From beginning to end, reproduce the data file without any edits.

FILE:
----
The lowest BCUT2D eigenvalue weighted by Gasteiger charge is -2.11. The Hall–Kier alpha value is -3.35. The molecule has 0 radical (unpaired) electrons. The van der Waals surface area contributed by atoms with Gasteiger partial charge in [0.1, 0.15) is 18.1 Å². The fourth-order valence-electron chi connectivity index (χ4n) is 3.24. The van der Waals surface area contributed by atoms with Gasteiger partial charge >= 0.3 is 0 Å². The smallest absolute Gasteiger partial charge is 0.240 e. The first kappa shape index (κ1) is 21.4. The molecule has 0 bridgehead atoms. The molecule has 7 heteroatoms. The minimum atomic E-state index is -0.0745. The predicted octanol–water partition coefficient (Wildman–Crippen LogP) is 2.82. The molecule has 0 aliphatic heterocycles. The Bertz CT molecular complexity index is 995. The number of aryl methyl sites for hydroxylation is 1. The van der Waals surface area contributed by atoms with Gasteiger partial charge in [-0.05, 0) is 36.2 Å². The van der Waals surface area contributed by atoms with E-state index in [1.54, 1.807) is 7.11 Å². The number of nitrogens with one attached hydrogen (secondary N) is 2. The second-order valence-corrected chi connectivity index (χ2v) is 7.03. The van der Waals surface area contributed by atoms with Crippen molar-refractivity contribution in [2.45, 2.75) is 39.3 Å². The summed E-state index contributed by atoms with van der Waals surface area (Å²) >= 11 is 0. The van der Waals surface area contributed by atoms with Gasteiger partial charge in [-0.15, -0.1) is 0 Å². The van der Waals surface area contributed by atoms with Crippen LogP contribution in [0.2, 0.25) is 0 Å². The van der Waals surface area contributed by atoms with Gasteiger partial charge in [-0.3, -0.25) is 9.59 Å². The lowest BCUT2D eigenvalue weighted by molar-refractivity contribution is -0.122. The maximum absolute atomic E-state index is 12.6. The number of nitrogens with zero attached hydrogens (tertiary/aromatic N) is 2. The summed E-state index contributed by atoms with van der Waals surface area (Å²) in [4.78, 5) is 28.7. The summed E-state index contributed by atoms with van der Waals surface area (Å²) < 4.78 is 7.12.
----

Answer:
The lowest BCUT2D eigenvalue weighted by Gasteiger charge is -2.11. The Hall–Kier alpha value is -3.35. The molecule has 0 radical (unpaired) electrons. The van der Waals surface area contributed by atoms with Gasteiger partial charge in [0.1, 0.15) is 18.1 Å². The fourth-order valence-electron chi connectivity index (χ4n) is 3.24. The van der Waals surface area contributed by atoms with Gasteiger partial charge >= 0.3 is 0 Å². The smallest absolute Gasteiger partial charge is 0.240 e. The first kappa shape index (κ1) is 21.4. The molecule has 0 bridgehead atoms. The molecule has 7 heteroatoms. The minimum atomic E-state index is -0.0745. The predicted octanol–water partition coefficient (Wildman–Crippen LogP) is 2.82. The molecule has 0 aliphatic heterocycles. The Bertz CT molecular complexity index is 995. The number of aryl methyl sites for hydroxylation is 1. The van der Waals surface area contributed by atoms with Gasteiger partial charge in [-0.05, 0) is 36.2 Å². The van der Waals surface area contributed by atoms with E-state index in [1.54, 1.807) is 7.11 Å². The number of nitrogens with one attached hydrogen (secondary N) is 2. The second-order valence-corrected chi connectivity index (χ2v) is 7.03. The van der Waals surface area contributed by atoms with Crippen molar-refractivity contribution in [2.45, 2.75) is 39.3 Å². The summed E-state index contributed by atoms with van der Waals surface area (Å²) >= 11 is 0. The van der Waals surface area contributed by atoms with Gasteiger partial charge in [-0.15, -0.1) is 0 Å². The van der Waals surface area contributed by atoms with Crippen LogP contribution in [0.2, 0.25) is 0 Å². The van der Waals surface area contributed by atoms with Gasteiger partial charge in [-0.3, -0.25) is 9.59 Å². The lowest BCUT2D eigenvalue weighted by molar-refractivity contribution is -0.122. The maximum absolute atomic E-state index is 12.6. The number of nitrogens with zero attached hydrogens (tertiary/aromatic N) is 2. The summed E-state index contributed by atoms with van der Waals surface area (Å²) in [4.78, 5) is 28.7. The summed E-state index contributed by atoms with van der Waals surface area (Å²) < 4.78 is 7.12.